Have you ever noticed that often the more we concentrate on a problem; the more elusive the solution seems to be? We all know that focus is critical to problem solving, but it can also be its worst enemy. At Gordon Blocker and Associates, when we are seeking a solution to a problem, when we are looking to develop a new system, strategy or method, we begin by casting a large net.
The world is a complex, often messy, place where nothing is quite as simple
as it seems. No problem, no idea, no process is an island unto itself.
As in the natural environment, everything is connected.
We may be seeking a new digital device capable of doing what has never been done before, but to
find the solution one must think far beyond computer science and consider other disciplines including economics, sociology, history, psychology, biology, history and even our own life experiences. It requires an understanding of the past and the probability of future events in the flow of human endeavor. It requires an analysis of past and present trends in order to extrapolate future trends. It requires a study of what others have done to solve the problem, why they failed, what factors they missed, where they went wrong. Once we have cast our large net, we look at all these miscellaneous ideas as if they were floating around in a dream. We open our minds to the complexity, to find pathways, connections. Often these pathways reveal themself; more often they require an analysis of what is possible, what is probable. But the final pathway leads to what is preferable – to our goal – to a product or technology or system that meets or exceeds the results we desired. It is a way to look at the problem and its possible solutions with new eyes. Let your imagination run free.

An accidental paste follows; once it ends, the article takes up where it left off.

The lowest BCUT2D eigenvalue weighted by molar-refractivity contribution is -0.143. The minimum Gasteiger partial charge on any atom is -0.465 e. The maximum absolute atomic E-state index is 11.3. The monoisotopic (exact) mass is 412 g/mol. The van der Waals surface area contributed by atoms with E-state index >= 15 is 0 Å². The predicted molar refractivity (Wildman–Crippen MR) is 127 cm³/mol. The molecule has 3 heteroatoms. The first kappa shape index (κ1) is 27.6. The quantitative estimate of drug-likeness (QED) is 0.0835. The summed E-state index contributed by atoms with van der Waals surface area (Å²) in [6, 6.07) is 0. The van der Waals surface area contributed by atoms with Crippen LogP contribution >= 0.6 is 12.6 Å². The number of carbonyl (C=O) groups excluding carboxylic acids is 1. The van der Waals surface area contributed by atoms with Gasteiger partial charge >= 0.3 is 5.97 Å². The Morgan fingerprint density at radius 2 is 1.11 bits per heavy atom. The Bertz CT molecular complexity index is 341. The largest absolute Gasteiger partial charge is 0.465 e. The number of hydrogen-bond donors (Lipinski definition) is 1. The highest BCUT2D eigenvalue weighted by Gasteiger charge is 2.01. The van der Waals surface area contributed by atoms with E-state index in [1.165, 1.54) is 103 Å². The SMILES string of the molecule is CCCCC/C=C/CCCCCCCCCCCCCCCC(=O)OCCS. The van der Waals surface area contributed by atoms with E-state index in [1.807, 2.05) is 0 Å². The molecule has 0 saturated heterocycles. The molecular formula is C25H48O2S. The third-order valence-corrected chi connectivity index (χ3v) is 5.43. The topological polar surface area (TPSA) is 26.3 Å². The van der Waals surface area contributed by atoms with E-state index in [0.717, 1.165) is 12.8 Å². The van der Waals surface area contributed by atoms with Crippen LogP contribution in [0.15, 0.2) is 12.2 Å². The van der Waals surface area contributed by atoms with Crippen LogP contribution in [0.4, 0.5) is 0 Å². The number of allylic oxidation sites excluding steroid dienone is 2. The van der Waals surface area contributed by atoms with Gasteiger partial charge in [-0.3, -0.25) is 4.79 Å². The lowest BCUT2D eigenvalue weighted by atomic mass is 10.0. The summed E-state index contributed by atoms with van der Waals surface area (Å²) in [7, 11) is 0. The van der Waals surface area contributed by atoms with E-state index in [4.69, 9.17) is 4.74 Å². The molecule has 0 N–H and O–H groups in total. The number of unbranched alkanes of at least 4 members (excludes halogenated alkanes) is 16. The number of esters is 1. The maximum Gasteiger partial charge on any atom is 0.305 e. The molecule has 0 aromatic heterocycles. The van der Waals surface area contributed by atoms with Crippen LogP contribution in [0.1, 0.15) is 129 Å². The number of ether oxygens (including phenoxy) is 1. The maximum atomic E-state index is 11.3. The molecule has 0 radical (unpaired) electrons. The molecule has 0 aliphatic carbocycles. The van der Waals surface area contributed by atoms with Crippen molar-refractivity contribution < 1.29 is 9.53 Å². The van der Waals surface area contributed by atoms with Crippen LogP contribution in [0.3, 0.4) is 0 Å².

According to Gordon Blocker, CEO of Blocker Publishing, ideas for solutions do not arrive in 1, 2, 3, 4 order. They often arrive in x, 8, e, 3, 7, 9, Z order, and it all begins with thinking like dreaming.